Always one of my favourite matches of the year and an event myself and Justin have a pretty good record in, so when I text him to make sure he was fishing and he replied he couldn’t make it this year, I wasn’t sure I’d be able to find anyone to partner me! Scott Jackson had mentioned a while back he might fish so I messaged him and asked if he wanted to pair up with me and luckily he agreed – cheers mate. The eighteen available spaces filled up in no time and it’s brilliant that this event continues to be so well supported. I’d been poorly all week, still suffering from near fatal man flu and had barely eaten for four days and just for added fun, I’ve had a few issues with pins and needles in my left arm which the doctor thinks is a trapped nerve so I’ve started some more physio and I don’t go a lot on this getting old malarkey!
The match would follow the same format as last year with two venues used, Dillington and Hebditch’s, which the family had very kindly let us use again. The winner of each lake would receive one point, then two points etc and the pair with the lowest points score would be the victors, in the event of a tie, it would go to weight. Towards the end of the week, the temperature dropped like a stone and there was a real danger that Harry’s pond might be frozen, Dillington is normally alright as it’s stream fed.
I have to say a big thank you to Harry who went out and pegged his pond on Saturday and also checked it Sunday morning for me to make sure it wasn’t frozen and thanks also to Paul Adams for putting some closed signs out at Dillington on Friday, your help is really appreciated.
I actually managed some breakfast this week and as soon as everybody had paid, I announced the draw with the anglers at Harry’s going first, we’d decided to leave dominant peg 1 out to try and make it a bit fairer, obviously the pegs either side would be the ones everyone wanted and I also fancied peg 8. I asked Scotty if he would draw for me and as people started pulling their pegs out, nobody was admitting to 2, 8 or 10 but when Jacko handed me a ball I was disappointed to see it had the number 6 on it. I’d drawn it the match before last at Harry’s and not had a bite for four hours before catching two carp and a few rudd to finish well down.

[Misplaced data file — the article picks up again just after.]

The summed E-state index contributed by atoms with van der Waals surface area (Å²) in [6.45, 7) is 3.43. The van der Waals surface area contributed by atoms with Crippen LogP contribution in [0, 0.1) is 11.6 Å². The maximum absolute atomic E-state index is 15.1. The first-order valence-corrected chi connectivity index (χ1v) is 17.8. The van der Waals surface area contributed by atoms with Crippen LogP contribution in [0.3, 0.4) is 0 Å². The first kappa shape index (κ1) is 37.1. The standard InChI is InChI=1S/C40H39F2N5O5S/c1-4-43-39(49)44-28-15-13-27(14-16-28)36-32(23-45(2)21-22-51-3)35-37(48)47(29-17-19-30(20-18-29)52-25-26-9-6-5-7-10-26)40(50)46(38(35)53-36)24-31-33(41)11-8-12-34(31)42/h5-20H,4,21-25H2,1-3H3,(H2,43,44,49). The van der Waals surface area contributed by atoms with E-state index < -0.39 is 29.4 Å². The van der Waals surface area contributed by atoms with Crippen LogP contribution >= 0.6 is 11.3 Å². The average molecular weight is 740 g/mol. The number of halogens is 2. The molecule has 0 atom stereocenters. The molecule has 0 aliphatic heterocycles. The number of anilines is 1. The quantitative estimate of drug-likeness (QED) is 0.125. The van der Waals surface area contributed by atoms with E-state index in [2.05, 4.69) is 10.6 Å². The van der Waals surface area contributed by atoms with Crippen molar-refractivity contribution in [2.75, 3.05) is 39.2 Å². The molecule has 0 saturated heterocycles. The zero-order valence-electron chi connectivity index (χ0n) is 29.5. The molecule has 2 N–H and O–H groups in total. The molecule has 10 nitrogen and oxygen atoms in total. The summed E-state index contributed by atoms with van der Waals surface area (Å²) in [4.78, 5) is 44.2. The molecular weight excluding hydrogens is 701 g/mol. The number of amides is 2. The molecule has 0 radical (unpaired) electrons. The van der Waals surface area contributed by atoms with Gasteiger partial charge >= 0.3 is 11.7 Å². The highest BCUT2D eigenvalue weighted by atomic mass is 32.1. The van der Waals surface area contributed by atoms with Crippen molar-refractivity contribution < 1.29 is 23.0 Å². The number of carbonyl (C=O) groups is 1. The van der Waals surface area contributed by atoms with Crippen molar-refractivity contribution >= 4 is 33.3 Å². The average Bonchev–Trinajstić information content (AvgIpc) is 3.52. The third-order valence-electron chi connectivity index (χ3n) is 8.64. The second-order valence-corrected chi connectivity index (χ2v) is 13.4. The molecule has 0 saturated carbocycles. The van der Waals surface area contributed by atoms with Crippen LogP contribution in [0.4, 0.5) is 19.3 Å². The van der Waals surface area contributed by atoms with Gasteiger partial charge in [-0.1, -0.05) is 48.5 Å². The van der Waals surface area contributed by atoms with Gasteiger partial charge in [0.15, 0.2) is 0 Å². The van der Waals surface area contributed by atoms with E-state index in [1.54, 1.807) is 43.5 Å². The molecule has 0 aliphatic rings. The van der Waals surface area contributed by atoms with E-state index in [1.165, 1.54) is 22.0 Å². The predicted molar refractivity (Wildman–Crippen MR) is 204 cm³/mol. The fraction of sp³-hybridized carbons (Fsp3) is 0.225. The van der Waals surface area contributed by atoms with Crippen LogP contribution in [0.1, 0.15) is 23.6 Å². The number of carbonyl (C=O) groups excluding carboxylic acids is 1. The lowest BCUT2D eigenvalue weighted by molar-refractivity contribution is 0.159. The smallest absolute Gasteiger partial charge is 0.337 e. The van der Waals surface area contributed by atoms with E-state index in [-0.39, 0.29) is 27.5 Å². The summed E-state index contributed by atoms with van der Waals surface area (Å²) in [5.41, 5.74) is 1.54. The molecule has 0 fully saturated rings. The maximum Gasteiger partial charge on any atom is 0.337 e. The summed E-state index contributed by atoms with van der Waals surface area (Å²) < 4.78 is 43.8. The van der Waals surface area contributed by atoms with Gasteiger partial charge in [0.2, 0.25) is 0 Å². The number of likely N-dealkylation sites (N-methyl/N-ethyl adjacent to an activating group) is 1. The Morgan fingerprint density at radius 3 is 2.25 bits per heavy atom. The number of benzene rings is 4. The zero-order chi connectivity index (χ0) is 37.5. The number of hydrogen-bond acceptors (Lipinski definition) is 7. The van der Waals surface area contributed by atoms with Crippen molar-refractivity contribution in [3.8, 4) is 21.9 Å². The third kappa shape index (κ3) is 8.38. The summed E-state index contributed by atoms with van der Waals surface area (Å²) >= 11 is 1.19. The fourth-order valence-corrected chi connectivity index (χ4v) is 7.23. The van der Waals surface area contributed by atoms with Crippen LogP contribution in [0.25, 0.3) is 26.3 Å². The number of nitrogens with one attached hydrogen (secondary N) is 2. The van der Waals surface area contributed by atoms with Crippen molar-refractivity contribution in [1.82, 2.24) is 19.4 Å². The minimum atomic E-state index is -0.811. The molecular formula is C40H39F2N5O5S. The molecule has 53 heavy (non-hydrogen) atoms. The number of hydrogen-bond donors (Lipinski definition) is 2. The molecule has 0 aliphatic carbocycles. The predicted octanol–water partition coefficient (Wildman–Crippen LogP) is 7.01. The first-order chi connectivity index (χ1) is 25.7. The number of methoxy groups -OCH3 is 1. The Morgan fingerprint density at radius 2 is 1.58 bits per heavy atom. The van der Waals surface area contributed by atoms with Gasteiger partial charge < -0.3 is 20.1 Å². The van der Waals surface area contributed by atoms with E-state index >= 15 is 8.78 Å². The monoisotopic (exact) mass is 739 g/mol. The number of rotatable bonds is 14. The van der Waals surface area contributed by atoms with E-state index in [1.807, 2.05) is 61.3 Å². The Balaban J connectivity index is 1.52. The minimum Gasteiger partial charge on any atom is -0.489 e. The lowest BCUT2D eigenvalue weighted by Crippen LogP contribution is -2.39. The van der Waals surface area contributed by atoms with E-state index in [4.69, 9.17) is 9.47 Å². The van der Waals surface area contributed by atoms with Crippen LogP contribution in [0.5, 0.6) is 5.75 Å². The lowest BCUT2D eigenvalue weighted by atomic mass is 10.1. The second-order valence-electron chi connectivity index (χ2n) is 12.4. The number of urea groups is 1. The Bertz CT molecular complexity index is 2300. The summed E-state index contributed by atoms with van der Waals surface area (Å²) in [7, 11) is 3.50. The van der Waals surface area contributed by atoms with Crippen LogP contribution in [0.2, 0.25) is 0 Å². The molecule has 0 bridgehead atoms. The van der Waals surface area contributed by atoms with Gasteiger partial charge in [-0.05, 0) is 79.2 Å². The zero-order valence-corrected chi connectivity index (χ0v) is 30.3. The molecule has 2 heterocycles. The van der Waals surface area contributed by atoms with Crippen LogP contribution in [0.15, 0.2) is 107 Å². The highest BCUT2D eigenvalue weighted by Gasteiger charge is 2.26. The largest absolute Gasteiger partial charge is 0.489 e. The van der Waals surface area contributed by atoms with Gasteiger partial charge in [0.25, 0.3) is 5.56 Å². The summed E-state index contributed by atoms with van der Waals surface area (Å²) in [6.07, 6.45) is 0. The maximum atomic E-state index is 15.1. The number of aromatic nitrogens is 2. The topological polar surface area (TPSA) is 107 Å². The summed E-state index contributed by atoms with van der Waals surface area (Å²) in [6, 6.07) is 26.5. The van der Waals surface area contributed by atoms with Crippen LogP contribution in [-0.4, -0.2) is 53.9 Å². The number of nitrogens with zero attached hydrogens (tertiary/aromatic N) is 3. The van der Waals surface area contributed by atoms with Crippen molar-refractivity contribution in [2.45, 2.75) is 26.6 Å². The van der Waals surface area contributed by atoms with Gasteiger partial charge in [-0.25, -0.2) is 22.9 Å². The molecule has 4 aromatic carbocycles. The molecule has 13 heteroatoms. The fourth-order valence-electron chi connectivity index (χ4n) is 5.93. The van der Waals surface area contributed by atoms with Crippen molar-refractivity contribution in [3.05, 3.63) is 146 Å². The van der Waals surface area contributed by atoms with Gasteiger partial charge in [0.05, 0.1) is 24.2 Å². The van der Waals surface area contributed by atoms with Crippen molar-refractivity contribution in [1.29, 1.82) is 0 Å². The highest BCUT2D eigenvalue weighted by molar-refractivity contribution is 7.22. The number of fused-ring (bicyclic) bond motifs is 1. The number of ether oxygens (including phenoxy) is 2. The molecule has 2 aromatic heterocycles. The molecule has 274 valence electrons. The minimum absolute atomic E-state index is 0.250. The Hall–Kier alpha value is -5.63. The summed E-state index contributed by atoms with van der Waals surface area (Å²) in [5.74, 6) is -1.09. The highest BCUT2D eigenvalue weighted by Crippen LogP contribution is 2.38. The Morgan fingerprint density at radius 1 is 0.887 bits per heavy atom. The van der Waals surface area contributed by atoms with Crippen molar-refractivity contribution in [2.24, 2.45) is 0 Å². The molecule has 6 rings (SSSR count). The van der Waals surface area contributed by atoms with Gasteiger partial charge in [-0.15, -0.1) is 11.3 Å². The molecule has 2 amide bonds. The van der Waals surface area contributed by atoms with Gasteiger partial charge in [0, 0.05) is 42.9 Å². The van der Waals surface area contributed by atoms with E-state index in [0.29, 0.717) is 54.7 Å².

Then it was the turn of the lads at Dillington and Scotty made a better job of drawing his own peg when he pulled out 13 on the bottom bank, one of my favourite pegs. After a short drive I was at the pond and as I unloaded the kit, it has to be said that Jake wasn’t looking too healthy after going on an all day sesh yesterday!
I got to my peg and after a frosty start, the sun was out, there wasn’t a cloud in the sky and it was looking like being a gorgeous day, we just needed to catch some fish now! Hurf was on my right with Terry ‘The Toast’ on peg 8, Rich S on 9 and Jake was on peg 10 and even with the hangover from hell, I still expected him to do well today.
I set up two rigs, a 0.4 gram Drennan Carp for fishing two lines at 10 metres and a Carpa 2 for fishing by the tree in the margin to my right and then towards the corner on my left. The side tray was rammed this week with casters, pinkies, red maggots, Bait-Tech 2mm Carp and Coarse pellets, dead reds and some corn, both of which I’d added a glug of ‘The Juice’ too.
I was ready in plenty of time and wandered up to have a chat with Hurf, Jake was there and looking vaguely human after having a steak slice, with a few minutes to go we headed back to our pegs but not before the three of us decided to stick a pound in, winner takes all. I shouted the all in and cupped in a few grains of corn plus a few micros on one ten metre line and then fed the other more positively and with the addition of some dead reds. I also fed modest amounts of bait on the two inside lines before starting on the longer, lightly fed line with a grain of corn on the hook.
If I’m honest, even though it was turning into a beautiful, mild day, I was still expecting to have to wait a long time before the fish showed any interest. I was lifting and dropping the rig every now and again, hoping the movement might appeal to something. I hadn’t seen any fish top and was mentally preparing myself for possibly a three or even four hour wait before I got a bite. Young Stuart Aplin was opposite me on fancied peg 2 and after fifteen minutes or so, I saw him net a carp and not long after he had another so at least some fish were feeding.